Divorce can be hard on anyone, but this experience is especially challenging for parents with a special needs child. The standard approach to divorce is not always effective in these types of cases, and parents will need to address their child’s condition with their lawyer and judge in order to make sure that their case is handled appropriately.
Parents with a child who has special needs must take into consideration a number of factors in order to provide a suitable environment for their child after the divorce. Likewise, the courts will also need to take each unique circumstance into consideration when creating a post-divorce parenting plan.
The Best Interests of the Child
The phrase “best interests of the child” can be a little ambiguous. The laws in most states define “best interests” as a number of factors that the court should consider, including:
- Capacity of each parent to understand and meet the child’s needs
- Child’s developmental status and the circumstances surrounding their special needs
- Stability and continuity in the home environment
- Child’s relationship with the parents, siblings, and other members of the family
- Child’s age, gender, and personal wishes
- Cultural considerations such as religious practices, cultural traditions, and language spoken
Ultimately, the court is required to act in the best interests of the child and will take all of these factors into account during the divorce.
Medical and Educational Decisions
Raising a child with special needs after a divorce requires that parents collaborate in order to make sure that their child’s needs are met. Though in most cases, both parents just want what is best for the child, it can often be easy to lose sight of what’s important in the midst of what may be an emotionally-charged divorce proceeding.
When it comes to important decisions like medical or education choices, the final divorce decree should clearly state which parent will make such decisions. If both parents will share this responsibility then there should be a clear indication of how parents will make a final decision should a disagreement take place. By making this clear in the drafting process, this can help ensure that much-needed services are not deferred later on.
Visitation Schedule of a Special Needs Child
The typical visitation schedule for children of divorced parents might include alternating weekends or weekday visits, as well as school holiday and summer break visits. But this type of schedule may not be the most suitable for a child with special needs. Going between homes every few days may not be in the best interest of the child.
A major disruption in daily schedules can be difficult for many special needs children. After a change in routine, children who have been diagnosed with autism may display behavioral issues or start to perform poorly in school. For children with physical disabilities, certain equipment or home modifications might be necessary for daily living. If this assistance is only available at one parent’s home, then this could affect visitation procedures.
Parents should work to communicate with both each other and their lawyers to try to make disruptions in routine as minimal as possible.
The Need for Additional Child Support
The usual approach to child support is not always effective in cases with special needs children. In order to help the court better determine a suitable child support arrangement, parents need to make a detailed list of all of the expenses involved with raising the child. This can include:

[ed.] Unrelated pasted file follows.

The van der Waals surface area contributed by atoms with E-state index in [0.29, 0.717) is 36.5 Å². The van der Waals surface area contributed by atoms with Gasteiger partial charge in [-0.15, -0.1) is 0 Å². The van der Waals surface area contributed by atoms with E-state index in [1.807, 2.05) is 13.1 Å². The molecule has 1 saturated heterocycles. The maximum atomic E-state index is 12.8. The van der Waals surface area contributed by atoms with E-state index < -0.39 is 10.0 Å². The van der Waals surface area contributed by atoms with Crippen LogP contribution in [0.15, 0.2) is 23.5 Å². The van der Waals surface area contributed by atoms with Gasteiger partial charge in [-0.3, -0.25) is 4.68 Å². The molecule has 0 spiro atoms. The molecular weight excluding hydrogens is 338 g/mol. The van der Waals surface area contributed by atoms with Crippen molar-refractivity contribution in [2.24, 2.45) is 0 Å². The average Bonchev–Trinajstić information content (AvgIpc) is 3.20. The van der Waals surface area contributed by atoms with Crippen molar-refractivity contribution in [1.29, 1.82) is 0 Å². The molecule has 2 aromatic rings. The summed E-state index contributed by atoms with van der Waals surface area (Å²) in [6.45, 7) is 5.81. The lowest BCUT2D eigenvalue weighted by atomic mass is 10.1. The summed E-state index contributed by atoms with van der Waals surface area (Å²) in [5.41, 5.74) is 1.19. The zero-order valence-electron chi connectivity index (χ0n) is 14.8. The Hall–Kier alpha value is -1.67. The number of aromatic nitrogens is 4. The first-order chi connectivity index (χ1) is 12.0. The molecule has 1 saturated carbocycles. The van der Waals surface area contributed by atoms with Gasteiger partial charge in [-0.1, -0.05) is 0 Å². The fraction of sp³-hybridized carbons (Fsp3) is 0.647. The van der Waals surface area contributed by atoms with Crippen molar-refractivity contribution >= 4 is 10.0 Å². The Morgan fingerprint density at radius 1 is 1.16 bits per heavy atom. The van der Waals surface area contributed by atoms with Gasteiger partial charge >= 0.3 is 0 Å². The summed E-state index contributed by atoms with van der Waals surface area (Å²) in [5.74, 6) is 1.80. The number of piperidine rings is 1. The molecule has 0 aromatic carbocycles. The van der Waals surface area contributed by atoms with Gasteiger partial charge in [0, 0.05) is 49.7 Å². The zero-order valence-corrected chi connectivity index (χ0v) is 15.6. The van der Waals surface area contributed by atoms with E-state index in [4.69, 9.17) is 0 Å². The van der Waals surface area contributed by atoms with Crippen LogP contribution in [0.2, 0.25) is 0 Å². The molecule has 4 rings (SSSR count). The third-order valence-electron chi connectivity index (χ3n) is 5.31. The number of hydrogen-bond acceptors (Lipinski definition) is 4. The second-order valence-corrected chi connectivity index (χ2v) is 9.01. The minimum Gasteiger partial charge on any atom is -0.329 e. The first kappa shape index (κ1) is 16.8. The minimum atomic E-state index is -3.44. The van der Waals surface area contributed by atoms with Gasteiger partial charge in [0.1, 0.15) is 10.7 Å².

- Unique nutritional needs
- Medical devices and equipment
- Modifications to the home
- Special daycare, schooling or tutoring
After taking a child’s circumstances into consideration, the court may add extra expenses beyond the mandated state guidelines. The support may also extend into adulthood if the child will not be able to work or live independently as an adult.
Spousal Support for Primary Caregiver
Spousal support, known as maintenance or alimony, may also need to be adjusted in cases with special needs children. Raising a child with special needs can often take up just as much time and dedication as full-time employment. The parent who is the primary caregiver may need extra support. Much like child support, spousal support in cases with special needs children will also have to take into consideration how long the child will need to be cared for.
Help Your Lawyer Help You
As the parent, you know more about the needs of your child than anyone else. That is why it’s essential that you thoroughly discuss your child’s special needs with your lawyer. Walk your lawyer through a typical day with your child. Be sure to address how much time and effort it takes to care for your child’s daily needs, including doctor appointments, regular therapy sessions, and transportation.
In addition to daily needs, be sure to address the long-term care needs of your child. If your child is not likely to live independently later in life, you will need to discuss this with your lawyer. Also, if you intend to become the primary caregiver, address how this will change your employment situation.
Our Utah Family Law Attorneys Can Help
Divorce can sometimes be a bit overwhelming, especially when you are taking into consideration the needs of a child with a disability. If you are the parent of a special needs child and you’re considering divorce, you’ll want to consult a Utah family lawyer sooner than later. There is a lot of information that you will need to gather to present to the judge in order to get a fair and appropriate result. The family law attorneys at Schmidt Law Law Firm are ready to help you build the best environment for your special needs child post-divorce. Contact Schmidt Law Law Firm today to discuss your options.